How much should a text affect your job prospects?
In China, an employee was fired from a bar after replying to her manager with the 👌 emoji on the messaging app WeChat, online outlet Btime reported.
The manager had asked the employee to send over some meeting documents. She responded with the OK emoji, and he took issue with it.
“You should use text to reply to the message if you have received it,” the manager replied. “Don’t you know the rules? Is this your way of acknowledging receipt?”
A few minutes later, he told the employee to contact the human resources department and sort out her resignation.
“I have worked for many years, and this is my first encounter with this kind of stupid situation.”
“This is a real case,” the employee told Btime. “The resignation is still being processed. I have worked for many years, and this is my first encounter with this kind of stupid situation.”
After the incident, the manager apparently sent out a missive asking everyone to reply to messages with “roger.”
Chinese texting etiquette
This is not the first case of Chinese managers accusing employees of poor texting etiquette.
Earlier this month, an employee was scolded for “lacking basic WeChat manners” for replying with “um,” which can also mean “noted” in Chinese, according to a report in the Chongqing Chenbao newspaper.
WeChat is the most widely used messaging app in China, with more than a billion daily active users, making up three-quarters of the population.
Its prevalence means people don’t just use it for personal conversations but also at work (kind of like Slack).
(Read more: The same emojis mean different things in China)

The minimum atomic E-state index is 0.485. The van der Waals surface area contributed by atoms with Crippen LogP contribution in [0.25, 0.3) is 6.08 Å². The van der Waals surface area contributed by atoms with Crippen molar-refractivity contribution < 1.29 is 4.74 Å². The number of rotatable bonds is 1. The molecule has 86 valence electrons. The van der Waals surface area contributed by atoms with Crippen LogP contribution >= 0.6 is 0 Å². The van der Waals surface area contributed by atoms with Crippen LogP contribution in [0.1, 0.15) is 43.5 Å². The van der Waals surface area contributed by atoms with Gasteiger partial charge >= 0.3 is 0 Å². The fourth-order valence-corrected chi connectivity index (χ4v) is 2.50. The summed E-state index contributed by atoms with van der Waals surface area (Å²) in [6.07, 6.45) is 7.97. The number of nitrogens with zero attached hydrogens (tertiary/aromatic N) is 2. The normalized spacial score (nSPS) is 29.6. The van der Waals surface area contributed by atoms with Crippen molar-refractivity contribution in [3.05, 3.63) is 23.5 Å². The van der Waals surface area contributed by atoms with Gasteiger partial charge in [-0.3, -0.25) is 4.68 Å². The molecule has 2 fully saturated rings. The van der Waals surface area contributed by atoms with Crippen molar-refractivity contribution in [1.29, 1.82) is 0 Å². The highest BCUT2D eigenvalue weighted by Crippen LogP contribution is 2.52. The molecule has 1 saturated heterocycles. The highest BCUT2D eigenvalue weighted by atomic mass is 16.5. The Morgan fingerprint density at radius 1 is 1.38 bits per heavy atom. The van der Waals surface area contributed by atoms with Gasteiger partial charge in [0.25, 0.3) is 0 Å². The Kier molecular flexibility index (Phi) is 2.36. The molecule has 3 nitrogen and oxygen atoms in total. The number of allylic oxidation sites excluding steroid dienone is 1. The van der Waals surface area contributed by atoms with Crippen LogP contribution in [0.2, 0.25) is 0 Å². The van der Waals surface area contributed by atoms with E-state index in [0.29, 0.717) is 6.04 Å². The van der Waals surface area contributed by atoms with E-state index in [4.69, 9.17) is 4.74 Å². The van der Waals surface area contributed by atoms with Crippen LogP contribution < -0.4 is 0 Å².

As a result, a whole set of unspoken rules has sprung up in China about how people should text at work.
Emojis are used, but only between colleagues who are close. Some bosses might even take offense to casual language.
But whether someone ought to be fired for it? The internet is divided.
Screenshots of the conversation went viral on Weibo, China’s Twitter, with 280 million views for posts on the topic.
Some commented that a boss could fire anyone for any reason, while others defended the employee.
“I think a good leader should be able to accept different people’s communication styles and characteristics,” one post read.
(Read more: Why Chinese people don’t use email)
If anything, the case has revealed the informal manner in which a lot of workplace communication takes place in China.
“Of course this is an arbitrary reason to fire an employee,” says Wang Liping, a Renmin Business School professor specializing in management and human resources. “But this is what may happen in small and medium-sized companies as they may not have a comprehensive regulation or system related to this kind of situation.”
Adapted from an article first published in the South China Morning Post.